The wind makes the tails of my coat snap, pennants whipping behind me. It moans, softly, but steady, a constant, drawn out exhalation, weary, grieved, the sound after the first sharpness of loss, when it’s become dull, familiar. The only other sound at all in the vast, flat emptiness is the hiss of dust, fine particles rubbing one over the other, small, but when multiplied by a billion billion times it becomes a delicate roaring, the terrible monotone of absolute desolation. The dust is red, fine as sand yet gritty and it stings my cheeks.

In every direction there is nothing, maybe the faintest trace of geography, the hint of a hill worn down, pressed into submission by Time’s heavy thumb, or the suggestion of a valley, but for the most part the land is a table beneath the perfect bowl of the sky. It is a nothingness made so much deeper when added to the knowledge of abscence, the ache of a festering within flesh that appears whole, the rememberence of a wound scabbed over, healed, but still present. There was something here once and it lingers in the hole it has left.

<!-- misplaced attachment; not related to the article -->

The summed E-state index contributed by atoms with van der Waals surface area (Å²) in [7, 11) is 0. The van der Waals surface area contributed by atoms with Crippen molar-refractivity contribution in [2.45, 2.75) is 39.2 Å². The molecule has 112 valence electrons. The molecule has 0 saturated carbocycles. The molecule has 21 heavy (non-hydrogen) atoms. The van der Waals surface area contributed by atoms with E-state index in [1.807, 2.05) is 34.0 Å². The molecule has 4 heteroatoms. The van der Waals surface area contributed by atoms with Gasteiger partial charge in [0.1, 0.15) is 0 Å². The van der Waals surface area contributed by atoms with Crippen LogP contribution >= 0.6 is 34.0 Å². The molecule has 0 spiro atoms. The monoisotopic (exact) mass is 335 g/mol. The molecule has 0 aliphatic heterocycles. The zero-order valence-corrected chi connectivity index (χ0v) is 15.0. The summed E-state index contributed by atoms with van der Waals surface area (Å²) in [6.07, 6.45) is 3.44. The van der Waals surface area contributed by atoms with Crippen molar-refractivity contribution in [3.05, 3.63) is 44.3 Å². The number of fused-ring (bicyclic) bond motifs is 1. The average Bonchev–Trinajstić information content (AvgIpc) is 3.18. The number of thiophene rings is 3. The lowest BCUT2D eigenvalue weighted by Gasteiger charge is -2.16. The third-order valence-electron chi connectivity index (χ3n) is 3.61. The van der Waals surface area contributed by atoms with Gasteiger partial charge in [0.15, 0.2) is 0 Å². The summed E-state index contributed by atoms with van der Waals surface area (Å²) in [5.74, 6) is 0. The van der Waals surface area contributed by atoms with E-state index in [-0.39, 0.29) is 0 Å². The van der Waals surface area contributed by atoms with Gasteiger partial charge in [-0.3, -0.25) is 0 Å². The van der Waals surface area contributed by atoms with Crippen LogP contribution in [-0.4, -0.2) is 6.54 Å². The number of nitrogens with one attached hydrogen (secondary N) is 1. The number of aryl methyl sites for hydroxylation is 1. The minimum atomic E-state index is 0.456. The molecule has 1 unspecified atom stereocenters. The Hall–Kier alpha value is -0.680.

I know, right where I stand was a plaza, the architecture of it a wonder, stone and steel and living plants woven together, hung with lights, glistening with fountains that would lift up columns of air and water that caught the beams of lanterns and threw up jeweled fire into the night air. Beside me, a bench still holds the lover’s that sat, hands entwined in knotwork of love and flesh and bone, content to be each with each, watching the passers by but only with concern for one another. Children swirl around, have me spinning on my heels as they run, a school of bright fish flicking this way and that, laughing, mischievous, full of wonder and dreams and promise. I can look into a shopfront, see the makers at their trades, here haggling, there bent to their craft, one taking their meal with a spouse that brought it, another passing along the secrets held within a lifetime of callouses, failures, and successes. It was all here, and now it is gone. I see it still though, I must, there is not a thing I do not remember, not one since my eyes opened. Every single moment exists perfect and complete within my mind, drawing the was over the is, making a palimpsest, a double exposure that defines the emptiness and drags it across my memory like a razor.